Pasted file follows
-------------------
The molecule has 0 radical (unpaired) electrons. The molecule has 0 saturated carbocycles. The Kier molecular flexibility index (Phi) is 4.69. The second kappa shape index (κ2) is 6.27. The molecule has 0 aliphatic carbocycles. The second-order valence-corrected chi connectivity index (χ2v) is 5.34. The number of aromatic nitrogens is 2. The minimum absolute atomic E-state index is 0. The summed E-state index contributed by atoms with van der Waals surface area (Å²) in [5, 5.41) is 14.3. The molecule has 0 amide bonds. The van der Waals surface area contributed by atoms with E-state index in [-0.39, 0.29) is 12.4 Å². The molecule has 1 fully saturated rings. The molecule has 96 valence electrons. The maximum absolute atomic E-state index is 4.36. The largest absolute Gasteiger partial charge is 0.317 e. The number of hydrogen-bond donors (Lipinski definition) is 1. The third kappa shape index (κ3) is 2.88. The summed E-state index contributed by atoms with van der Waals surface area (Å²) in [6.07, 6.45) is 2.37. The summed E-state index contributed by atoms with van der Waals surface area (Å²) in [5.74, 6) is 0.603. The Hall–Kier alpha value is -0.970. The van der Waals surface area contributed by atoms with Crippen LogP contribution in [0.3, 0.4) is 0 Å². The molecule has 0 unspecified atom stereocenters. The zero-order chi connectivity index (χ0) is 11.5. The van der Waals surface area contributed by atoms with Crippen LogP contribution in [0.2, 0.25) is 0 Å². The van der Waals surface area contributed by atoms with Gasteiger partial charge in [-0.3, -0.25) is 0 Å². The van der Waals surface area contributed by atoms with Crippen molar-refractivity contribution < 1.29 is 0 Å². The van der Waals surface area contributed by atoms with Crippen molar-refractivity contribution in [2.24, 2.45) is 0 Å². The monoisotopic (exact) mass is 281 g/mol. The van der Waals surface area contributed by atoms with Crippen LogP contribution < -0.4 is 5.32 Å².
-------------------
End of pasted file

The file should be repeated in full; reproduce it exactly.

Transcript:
The molecule has 0 radical (unpaired) electrons. The molecule has 0 saturated carbocycles. The Kier molecular flexibility index (Phi) is 4.69. The second kappa shape index (κ2) is 6.27. The molecule has 0 aliphatic carbocycles. The second-order valence-corrected chi connectivity index (χ2v) is 5.34. The number of aromatic nitrogens is 2. The minimum absolute atomic E-state index is 0. The summed E-state index contributed by atoms with van der Waals surface area (Å²) in [5, 5.41) is 14.3. The molecule has 0 amide bonds. The van der Waals surface area contributed by atoms with E-state index in [-0.39, 0.29) is 12.4 Å². The molecule has 1 fully saturated rings. The molecule has 96 valence electrons. The maximum absolute atomic E-state index is 4.36. The largest absolute Gasteiger partial charge is 0.317 e. The number of hydrogen-bond donors (Lipinski definition) is 1. The third kappa shape index (κ3) is 2.88. The summed E-state index contributed by atoms with van der Waals surface area (Å²) in [6.07, 6.45) is 2.37. The summed E-state index contributed by atoms with van der Waals surface area (Å²) in [5.74, 6) is 0.603. The Hall–Kier alpha value is -0.970. The van der Waals surface area contributed by atoms with Crippen LogP contribution in [0.3, 0.4) is 0 Å². The molecule has 0 unspecified atom stereocenters. The zero-order chi connectivity index (χ0) is 11.5. The van der Waals surface area contributed by atoms with Crippen LogP contribution in [0.2, 0.25) is 0 Å². The van der Waals surface area contributed by atoms with Gasteiger partial charge in [-0.3, -0.25) is 0 Å². The van der Waals surface area contributed by atoms with Crippen molar-refractivity contribution < 1.29 is 0 Å². The van der Waals surface area contributed by atoms with Crippen molar-refractivity contribution in [2.24, 2.45) is 0 Å². The monoisotopic (exact) mass is 281 g/mol. The van der Waals surface area contributed by atoms with Crippen LogP contribution < -0.4 is 5.32 Å².